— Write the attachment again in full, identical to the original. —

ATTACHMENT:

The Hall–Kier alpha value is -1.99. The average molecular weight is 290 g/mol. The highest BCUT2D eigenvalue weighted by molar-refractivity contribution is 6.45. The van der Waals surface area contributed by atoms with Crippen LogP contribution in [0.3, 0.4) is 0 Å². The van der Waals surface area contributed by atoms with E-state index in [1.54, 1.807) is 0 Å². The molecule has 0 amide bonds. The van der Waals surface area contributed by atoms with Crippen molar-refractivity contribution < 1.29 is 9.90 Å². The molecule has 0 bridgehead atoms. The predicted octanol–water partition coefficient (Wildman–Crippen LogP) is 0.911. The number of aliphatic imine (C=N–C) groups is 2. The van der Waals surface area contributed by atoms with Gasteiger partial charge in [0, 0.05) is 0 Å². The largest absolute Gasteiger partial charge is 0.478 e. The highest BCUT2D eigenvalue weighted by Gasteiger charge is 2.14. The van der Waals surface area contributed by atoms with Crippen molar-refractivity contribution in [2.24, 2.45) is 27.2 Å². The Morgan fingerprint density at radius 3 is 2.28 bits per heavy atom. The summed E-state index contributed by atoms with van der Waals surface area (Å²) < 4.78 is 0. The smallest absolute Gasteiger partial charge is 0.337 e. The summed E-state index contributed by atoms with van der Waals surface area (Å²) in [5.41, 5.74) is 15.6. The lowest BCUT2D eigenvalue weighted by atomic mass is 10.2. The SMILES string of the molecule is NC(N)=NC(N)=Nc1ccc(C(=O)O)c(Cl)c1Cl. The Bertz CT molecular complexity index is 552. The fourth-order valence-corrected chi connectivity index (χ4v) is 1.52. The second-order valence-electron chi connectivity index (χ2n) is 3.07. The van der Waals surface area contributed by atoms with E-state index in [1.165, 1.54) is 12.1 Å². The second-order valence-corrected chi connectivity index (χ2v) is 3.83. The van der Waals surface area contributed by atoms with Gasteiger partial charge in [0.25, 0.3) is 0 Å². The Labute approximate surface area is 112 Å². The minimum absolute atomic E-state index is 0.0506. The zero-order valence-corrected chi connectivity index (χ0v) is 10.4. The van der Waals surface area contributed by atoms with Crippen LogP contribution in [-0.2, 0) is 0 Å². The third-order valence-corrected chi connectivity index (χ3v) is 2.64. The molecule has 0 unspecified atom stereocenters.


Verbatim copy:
The Hall–Kier alpha value is -1.99. The average molecular weight is 290 g/mol. The highest BCUT2D eigenvalue weighted by molar-refractivity contribution is 6.45. The van der Waals surface area contributed by atoms with Crippen LogP contribution in [0.3, 0.4) is 0 Å². The van der Waals surface area contributed by atoms with E-state index in [1.54, 1.807) is 0 Å². The molecule has 0 amide bonds. The van der Waals surface area contributed by atoms with Crippen molar-refractivity contribution < 1.29 is 9.90 Å². The molecule has 0 bridgehead atoms. The predicted octanol–water partition coefficient (Wildman–Crippen LogP) is 0.911. The number of aliphatic imine (C=N–C) groups is 2. The van der Waals surface area contributed by atoms with Gasteiger partial charge in [0, 0.05) is 0 Å². The largest absolute Gasteiger partial charge is 0.478 e. The highest BCUT2D eigenvalue weighted by Gasteiger charge is 2.14. The van der Waals surface area contributed by atoms with Crippen molar-refractivity contribution in [2.24, 2.45) is 27.2 Å². The Morgan fingerprint density at radius 3 is 2.28 bits per heavy atom. The summed E-state index contributed by atoms with van der Waals surface area (Å²) < 4.78 is 0. The smallest absolute Gasteiger partial charge is 0.337 e. The summed E-state index contributed by atoms with van der Waals surface area (Å²) in [5.41, 5.74) is 15.6. The lowest BCUT2D eigenvalue weighted by atomic mass is 10.2. The SMILES string of the molecule is NC(N)=NC(N)=Nc1ccc(C(=O)O)c(Cl)c1Cl. The Bertz CT molecular complexity index is 552. The fourth-order valence-corrected chi connectivity index (χ4v) is 1.52. The second-order valence-electron chi connectivity index (χ2n) is 3.07. The van der Waals surface area contributed by atoms with E-state index in [1.165, 1.54) is 12.1 Å². The second-order valence-corrected chi connectivity index (χ2v) is 3.83. The van der Waals surface area contributed by atoms with Gasteiger partial charge in [0.25, 0.3) is 0 Å². The Labute approximate surface area is 112 Å². The minimum absolute atomic E-state index is 0.0506. The zero-order valence-corrected chi connectivity index (χ0v) is 10.4. The van der Waals surface area contributed by atoms with Crippen LogP contribution in [-0.2, 0) is 0 Å². The third-order valence-corrected chi connectivity index (χ3v) is 2.64. The molecule has 0 unspecified atom stereocenters.